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Real Bharat, Reel India

Real Bharat, Reel India

Author: Shobhan Saxena
Publication: The Times of India
Date: February 22, 2009

Those photographs all but made us smell the dust. A peasant squatting on parched land, staring at a harsh blue sky with stony eyes.

It was the image that defined India for decades - a newly-independent nation of millions, where drought and floods took turns to torment the people. Writers and filmmakers came from far away to capture the real India - poor people and scabby dogs sharing space in hot dustbowls. Now, thanks to Aravind Adiga, Danny Boyle, Simon Beaufoy and David Miliband, it's being argued that the real India is back in focus. Is it?

The truth is the real India never really went away - in real life or fiction. In the '50s and '60s, the best, most popular Bollywood stories were told by Raj Kapoor, who often played the underdog. He was a Chaplinesque tramp living on a footpath and trying to make both ends meet in the big, bad city. The trend continued into the '70s and '80s when angry young men - born in gutters and raised on the sidewalks - fought pitched battles with the men who ran the system. In the world of literature, the standards set by pre-Independence giants such as Premchand were continued by writers like Mulk Raj Anand and Mahashweta Devi who crafted fascinating stories about poverty and struggle.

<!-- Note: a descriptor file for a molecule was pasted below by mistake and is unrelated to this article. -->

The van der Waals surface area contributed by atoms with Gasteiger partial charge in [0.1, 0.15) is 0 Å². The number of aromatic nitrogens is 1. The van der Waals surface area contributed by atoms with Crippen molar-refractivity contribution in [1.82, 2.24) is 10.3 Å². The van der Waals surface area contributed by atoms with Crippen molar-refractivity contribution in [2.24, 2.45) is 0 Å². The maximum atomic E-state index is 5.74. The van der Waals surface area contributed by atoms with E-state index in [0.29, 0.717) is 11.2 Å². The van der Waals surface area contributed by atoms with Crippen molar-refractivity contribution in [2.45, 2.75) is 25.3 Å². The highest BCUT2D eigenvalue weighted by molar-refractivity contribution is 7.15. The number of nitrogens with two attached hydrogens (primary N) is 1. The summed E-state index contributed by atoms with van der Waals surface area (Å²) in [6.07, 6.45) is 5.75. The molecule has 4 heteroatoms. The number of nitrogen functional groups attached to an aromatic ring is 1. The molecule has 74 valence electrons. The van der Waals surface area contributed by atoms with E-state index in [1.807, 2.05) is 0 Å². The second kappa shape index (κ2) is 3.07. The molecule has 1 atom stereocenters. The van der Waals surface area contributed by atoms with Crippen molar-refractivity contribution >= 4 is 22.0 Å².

With such a rich collection of stories about the real India already with us, why do we credit the new kids on the block with its creation? Narendra Jadhav, vice-chancellor of Pune University and author of the Dalit family story Outcaste: A Memoir, says, "I don't think Adiga and Boyle have shown the real India. There is a silent revolution happening in India, with millions of people who have lived on the margins for centuries, now experiencing positive changes in their life. Adiga's The White Tiger and Slumdog Millionaire show the bad side of this change. That's also a reality but it's not the real India." Jadhav's multilayered saga traces the awakening of Dalits over three generations. No story about the real India could be more real than this.

The book, translated into 17 languages, has been a bestseller in many European countries. It has sold 200,000 copies just in South Korea. "It's a story of triumph but it's not a rags-to-riches story. It's a story of courage and hard work. My father never went to school but I went to the US to do my PhD," says Jadhav, formerly chief economist of the RBI. "It's a book with universal appeal."

Slumdog's appeal probably lies in its rags-to-riches angle, but it too made us smell the dust, reminding us of the silent revolutions sweeping through India.

- sunday.times@timesgroup.com

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